The world has experienced moderate and strong La Niña since September 2020 and is currently experiencing neutral climate conditions. On July 8th, climate researchers of (National Oceanic and Atmospheric Administration) NOAA’s Climate Prediction Center issued a La Niña watch as there is a high possibility it will be back in the second semester of 2021 as well. The climate prediction model forecasts the return of La Niña with a 51% possibility during August - October. , and with a 66% chance from November to January. According to the model, La Nina occurs every two or seven years and can last from six to 24 months, so two consecutive years of La Niña is not uncommon. The watch shows a warning for the countries that will possibly be affected by the climate changes that will affect their economy (with a smaller agricultural output) and extreme weather.
La Niña phenomenon is a part of the El Nino/ Southern Oscillation (ENSO) cycle, causing a drop in ocean temperatures in the Equatorian Pacific region inducing anomalies in continental temperatures, raining cycles, and storm patterns. The latest La Niña of 2020/21 caused severe droughts in the main grain-producing areas of Brazil, Argentina, and the US, causing a lower output than expected. Other important crops were also affected such as coffee, fruits, and vegetables around the world, due to droughts or heavy rains.
The return of La Niña will cause heavy storms during the winter season in the Pacific Northwest of the US and Canada, and droughts in the Southern US. On top of this, Peru, Chile, Ecuador, Northern Argentina, and Mid-West to South of Brazil will face a dry summer once again with possible delays in sowing for the summer crops, and a cooler summer. South American countries expected the climate to go back to its normality after several months of severe droughts, but it seems farmers will face difficulties once again.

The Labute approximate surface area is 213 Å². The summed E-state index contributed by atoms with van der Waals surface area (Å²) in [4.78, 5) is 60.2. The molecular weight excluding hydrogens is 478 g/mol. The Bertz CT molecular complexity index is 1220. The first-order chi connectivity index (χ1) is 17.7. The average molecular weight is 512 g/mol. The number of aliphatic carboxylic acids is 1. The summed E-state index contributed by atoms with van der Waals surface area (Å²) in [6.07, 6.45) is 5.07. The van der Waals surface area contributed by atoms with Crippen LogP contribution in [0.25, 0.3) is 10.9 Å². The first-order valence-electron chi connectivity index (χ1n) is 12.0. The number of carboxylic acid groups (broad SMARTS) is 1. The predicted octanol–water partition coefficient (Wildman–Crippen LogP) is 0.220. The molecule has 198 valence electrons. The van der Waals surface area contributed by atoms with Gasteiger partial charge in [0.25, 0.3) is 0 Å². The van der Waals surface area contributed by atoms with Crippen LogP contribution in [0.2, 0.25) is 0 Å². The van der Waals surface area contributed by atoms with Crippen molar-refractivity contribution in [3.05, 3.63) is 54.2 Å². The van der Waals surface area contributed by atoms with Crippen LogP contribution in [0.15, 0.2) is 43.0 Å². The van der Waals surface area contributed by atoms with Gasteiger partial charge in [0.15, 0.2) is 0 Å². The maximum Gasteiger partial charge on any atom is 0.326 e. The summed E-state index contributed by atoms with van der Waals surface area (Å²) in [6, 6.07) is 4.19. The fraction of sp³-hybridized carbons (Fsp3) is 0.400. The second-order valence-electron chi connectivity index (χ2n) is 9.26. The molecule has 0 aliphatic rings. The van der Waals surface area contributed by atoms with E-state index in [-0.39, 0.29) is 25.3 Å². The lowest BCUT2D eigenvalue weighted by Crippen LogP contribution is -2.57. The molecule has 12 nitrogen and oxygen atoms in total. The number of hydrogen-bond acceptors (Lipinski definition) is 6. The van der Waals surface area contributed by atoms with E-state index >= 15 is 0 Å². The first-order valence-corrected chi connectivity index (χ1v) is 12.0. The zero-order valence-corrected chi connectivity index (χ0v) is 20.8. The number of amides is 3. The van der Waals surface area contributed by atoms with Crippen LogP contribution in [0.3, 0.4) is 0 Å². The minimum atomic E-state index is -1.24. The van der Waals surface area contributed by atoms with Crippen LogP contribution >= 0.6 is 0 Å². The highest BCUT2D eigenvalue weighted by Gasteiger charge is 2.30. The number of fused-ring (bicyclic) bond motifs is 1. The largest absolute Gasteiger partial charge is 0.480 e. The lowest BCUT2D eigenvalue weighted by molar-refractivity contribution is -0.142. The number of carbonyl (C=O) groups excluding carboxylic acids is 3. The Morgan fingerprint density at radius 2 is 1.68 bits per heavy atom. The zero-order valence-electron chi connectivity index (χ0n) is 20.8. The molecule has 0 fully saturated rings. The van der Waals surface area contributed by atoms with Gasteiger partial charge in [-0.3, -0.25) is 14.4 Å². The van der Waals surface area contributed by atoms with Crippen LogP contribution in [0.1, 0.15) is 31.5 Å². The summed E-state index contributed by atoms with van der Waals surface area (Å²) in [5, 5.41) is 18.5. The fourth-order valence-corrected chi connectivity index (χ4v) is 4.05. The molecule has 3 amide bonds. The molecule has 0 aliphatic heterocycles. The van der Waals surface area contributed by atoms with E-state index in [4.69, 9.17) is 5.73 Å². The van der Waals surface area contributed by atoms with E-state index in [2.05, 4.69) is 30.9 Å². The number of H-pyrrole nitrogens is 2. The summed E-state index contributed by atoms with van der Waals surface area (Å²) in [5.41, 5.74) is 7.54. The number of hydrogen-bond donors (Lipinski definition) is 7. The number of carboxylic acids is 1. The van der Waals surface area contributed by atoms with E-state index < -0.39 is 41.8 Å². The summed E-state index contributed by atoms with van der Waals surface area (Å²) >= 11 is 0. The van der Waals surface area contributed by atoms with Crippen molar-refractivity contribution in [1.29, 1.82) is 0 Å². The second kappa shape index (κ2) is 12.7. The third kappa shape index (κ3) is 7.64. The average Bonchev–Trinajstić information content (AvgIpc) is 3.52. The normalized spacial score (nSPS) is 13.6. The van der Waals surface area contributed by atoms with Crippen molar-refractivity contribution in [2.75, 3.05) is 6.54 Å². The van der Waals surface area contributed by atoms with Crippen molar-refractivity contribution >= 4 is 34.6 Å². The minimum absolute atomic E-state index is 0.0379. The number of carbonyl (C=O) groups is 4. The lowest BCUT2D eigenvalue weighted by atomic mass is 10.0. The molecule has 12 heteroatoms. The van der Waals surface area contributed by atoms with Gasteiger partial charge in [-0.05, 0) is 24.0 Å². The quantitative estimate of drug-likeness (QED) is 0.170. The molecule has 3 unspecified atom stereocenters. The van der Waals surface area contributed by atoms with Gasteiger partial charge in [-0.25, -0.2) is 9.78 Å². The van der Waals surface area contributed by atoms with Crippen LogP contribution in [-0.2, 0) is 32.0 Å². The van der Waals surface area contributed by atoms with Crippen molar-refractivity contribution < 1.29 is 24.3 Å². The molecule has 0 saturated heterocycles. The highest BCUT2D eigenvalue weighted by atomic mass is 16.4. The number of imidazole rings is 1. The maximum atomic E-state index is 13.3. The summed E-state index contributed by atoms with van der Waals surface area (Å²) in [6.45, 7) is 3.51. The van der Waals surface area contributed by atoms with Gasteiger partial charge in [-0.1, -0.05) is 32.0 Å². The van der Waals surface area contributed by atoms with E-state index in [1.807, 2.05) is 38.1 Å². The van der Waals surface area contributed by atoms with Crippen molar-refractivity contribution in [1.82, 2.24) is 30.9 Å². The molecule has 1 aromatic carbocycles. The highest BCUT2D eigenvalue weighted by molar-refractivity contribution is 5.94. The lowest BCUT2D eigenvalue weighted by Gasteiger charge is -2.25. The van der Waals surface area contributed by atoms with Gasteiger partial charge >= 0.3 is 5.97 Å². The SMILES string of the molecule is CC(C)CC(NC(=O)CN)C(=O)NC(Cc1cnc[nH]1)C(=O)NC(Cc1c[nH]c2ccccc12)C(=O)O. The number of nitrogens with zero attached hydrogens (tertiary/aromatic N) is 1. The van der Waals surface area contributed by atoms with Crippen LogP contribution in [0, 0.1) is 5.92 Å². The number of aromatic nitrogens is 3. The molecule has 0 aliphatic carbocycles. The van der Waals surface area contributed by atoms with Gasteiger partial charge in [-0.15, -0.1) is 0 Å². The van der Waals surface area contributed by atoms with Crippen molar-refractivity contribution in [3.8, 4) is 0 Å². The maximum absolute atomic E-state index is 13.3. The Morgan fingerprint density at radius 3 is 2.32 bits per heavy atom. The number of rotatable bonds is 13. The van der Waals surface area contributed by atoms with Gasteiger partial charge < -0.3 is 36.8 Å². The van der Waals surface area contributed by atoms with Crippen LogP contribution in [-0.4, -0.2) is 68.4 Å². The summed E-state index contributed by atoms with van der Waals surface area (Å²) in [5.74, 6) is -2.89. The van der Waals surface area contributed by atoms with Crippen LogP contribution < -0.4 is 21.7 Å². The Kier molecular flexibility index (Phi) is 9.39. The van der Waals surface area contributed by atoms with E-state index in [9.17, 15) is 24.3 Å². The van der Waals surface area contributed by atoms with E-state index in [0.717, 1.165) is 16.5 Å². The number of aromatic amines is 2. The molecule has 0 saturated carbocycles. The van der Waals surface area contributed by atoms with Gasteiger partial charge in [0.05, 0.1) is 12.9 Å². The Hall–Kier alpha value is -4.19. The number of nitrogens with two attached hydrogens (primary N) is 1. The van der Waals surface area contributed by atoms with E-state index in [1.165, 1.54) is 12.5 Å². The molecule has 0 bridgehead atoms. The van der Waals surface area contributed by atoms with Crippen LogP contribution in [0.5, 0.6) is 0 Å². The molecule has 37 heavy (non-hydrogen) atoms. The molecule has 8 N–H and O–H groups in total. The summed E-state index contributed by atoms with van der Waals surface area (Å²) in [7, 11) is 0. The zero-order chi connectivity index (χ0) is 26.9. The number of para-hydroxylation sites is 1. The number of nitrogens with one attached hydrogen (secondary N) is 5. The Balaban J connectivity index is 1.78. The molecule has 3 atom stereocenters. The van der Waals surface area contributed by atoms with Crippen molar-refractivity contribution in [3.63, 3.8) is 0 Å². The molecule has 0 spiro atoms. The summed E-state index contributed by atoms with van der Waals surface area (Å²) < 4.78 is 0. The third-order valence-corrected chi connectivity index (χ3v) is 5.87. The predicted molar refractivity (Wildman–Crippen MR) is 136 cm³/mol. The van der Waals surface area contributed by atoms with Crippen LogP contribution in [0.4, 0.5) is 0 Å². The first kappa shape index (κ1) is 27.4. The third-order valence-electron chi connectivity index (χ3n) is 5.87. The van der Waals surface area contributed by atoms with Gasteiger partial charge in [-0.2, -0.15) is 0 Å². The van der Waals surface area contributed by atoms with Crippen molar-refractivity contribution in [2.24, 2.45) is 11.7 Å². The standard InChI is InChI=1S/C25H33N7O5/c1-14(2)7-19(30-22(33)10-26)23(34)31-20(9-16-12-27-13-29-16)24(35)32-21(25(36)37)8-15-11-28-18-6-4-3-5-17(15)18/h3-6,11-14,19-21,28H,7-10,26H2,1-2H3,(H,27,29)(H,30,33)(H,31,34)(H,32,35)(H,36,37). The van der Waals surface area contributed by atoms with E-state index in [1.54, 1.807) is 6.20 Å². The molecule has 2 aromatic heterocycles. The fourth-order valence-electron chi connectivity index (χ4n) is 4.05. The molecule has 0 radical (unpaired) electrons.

Australia is likely to be affected by the humidity taken from the Pacific. As a result, caused many quality problems with the wheat crop, one of their main products. Although the wheat of MY 2020/21 had a high yield, the increased precipitation caused high humidity in wheat grains, lowering its grade, and in some cases restricting its usage in the baking industry.
In Africa, La Nina will cause droughts in Southern Ethiopia, South, and Central Somalia, northwestern and Western Kenya, and Northeastern Tanzania harming agricultural production of the regions. And heavy rain and floods in Northern Ethiopia, Sudan, Djibouti, Northern Somalia, Easter Chad, and Eritrea impacting human and cattle health increasing the risk of disease spread.
Overall, the return of the La Niña will continue to impact world climate and main agricultural producing regions. The real impact will felt once it starts, but countries that will be most impacted must start to prepare for another season with difficult weather conditions.